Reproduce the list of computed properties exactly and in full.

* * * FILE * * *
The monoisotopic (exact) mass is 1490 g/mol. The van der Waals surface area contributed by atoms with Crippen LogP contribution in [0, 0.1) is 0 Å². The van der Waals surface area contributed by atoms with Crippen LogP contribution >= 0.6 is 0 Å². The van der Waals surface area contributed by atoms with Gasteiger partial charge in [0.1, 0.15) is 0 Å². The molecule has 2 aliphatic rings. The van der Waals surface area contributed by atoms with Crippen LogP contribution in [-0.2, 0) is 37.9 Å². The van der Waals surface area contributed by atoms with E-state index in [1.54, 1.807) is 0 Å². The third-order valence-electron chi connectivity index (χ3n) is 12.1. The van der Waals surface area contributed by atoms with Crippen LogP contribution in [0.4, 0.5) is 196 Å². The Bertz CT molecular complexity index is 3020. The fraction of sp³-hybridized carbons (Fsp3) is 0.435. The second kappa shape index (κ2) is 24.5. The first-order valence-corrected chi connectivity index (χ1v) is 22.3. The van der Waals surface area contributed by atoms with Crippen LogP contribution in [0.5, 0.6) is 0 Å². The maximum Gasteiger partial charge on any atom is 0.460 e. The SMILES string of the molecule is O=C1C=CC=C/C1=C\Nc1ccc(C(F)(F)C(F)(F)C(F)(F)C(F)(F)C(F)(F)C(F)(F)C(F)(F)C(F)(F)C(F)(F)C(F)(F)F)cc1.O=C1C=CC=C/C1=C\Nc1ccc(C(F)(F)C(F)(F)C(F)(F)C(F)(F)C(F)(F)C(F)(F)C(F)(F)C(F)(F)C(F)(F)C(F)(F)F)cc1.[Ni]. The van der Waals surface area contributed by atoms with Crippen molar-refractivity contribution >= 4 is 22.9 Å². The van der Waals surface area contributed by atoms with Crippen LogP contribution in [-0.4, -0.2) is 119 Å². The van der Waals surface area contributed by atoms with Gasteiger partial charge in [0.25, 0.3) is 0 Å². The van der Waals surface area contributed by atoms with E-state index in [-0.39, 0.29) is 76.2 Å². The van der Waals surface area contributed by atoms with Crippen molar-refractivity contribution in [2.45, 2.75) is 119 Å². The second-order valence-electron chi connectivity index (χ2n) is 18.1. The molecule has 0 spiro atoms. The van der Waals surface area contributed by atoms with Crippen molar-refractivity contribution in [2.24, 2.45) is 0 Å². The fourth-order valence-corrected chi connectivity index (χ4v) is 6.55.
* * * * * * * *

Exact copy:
The monoisotopic (exact) mass is 1490 g/mol. The van der Waals surface area contributed by atoms with Crippen LogP contribution in [0, 0.1) is 0 Å². The van der Waals surface area contributed by atoms with Crippen LogP contribution >= 0.6 is 0 Å². The van der Waals surface area contributed by atoms with Gasteiger partial charge in [0.1, 0.15) is 0 Å². The molecule has 2 aliphatic rings. The van der Waals surface area contributed by atoms with Crippen LogP contribution in [-0.2, 0) is 37.9 Å². The van der Waals surface area contributed by atoms with E-state index in [1.54, 1.807) is 0 Å². The third-order valence-electron chi connectivity index (χ3n) is 12.1. The van der Waals surface area contributed by atoms with Crippen LogP contribution in [0.4, 0.5) is 196 Å². The Bertz CT molecular complexity index is 3020. The fraction of sp³-hybridized carbons (Fsp3) is 0.435. The second kappa shape index (κ2) is 24.5. The first-order valence-corrected chi connectivity index (χ1v) is 22.3. The van der Waals surface area contributed by atoms with Crippen LogP contribution in [0.5, 0.6) is 0 Å². The maximum Gasteiger partial charge on any atom is 0.460 e. The SMILES string of the molecule is O=C1C=CC=C/C1=C\Nc1ccc(C(F)(F)C(F)(F)C(F)(F)C(F)(F)C(F)(F)C(F)(F)C(F)(F)C(F)(F)C(F)(F)C(F)(F)F)cc1.O=C1C=CC=C/C1=C\Nc1ccc(C(F)(F)C(F)(F)C(F)(F)C(F)(F)C(F)(F)C(F)(F)C(F)(F)C(F)(F)C(F)(F)C(F)(F)F)cc1.[Ni]. The van der Waals surface area contributed by atoms with Crippen molar-refractivity contribution >= 4 is 22.9 Å². The van der Waals surface area contributed by atoms with Crippen LogP contribution in [-0.4, -0.2) is 119 Å². The van der Waals surface area contributed by atoms with Gasteiger partial charge in [0.25, 0.3) is 0 Å². The van der Waals surface area contributed by atoms with E-state index in [-0.39, 0.29) is 76.2 Å². The van der Waals surface area contributed by atoms with Crippen molar-refractivity contribution in [2.45, 2.75) is 119 Å². The second-order valence-electron chi connectivity index (χ2n) is 18.1. The molecule has 0 spiro atoms. The van der Waals surface area contributed by atoms with Crippen molar-refractivity contribution in [2.24, 2.45) is 0 Å². The fourth-order valence-corrected chi connectivity index (χ4v) is 6.55.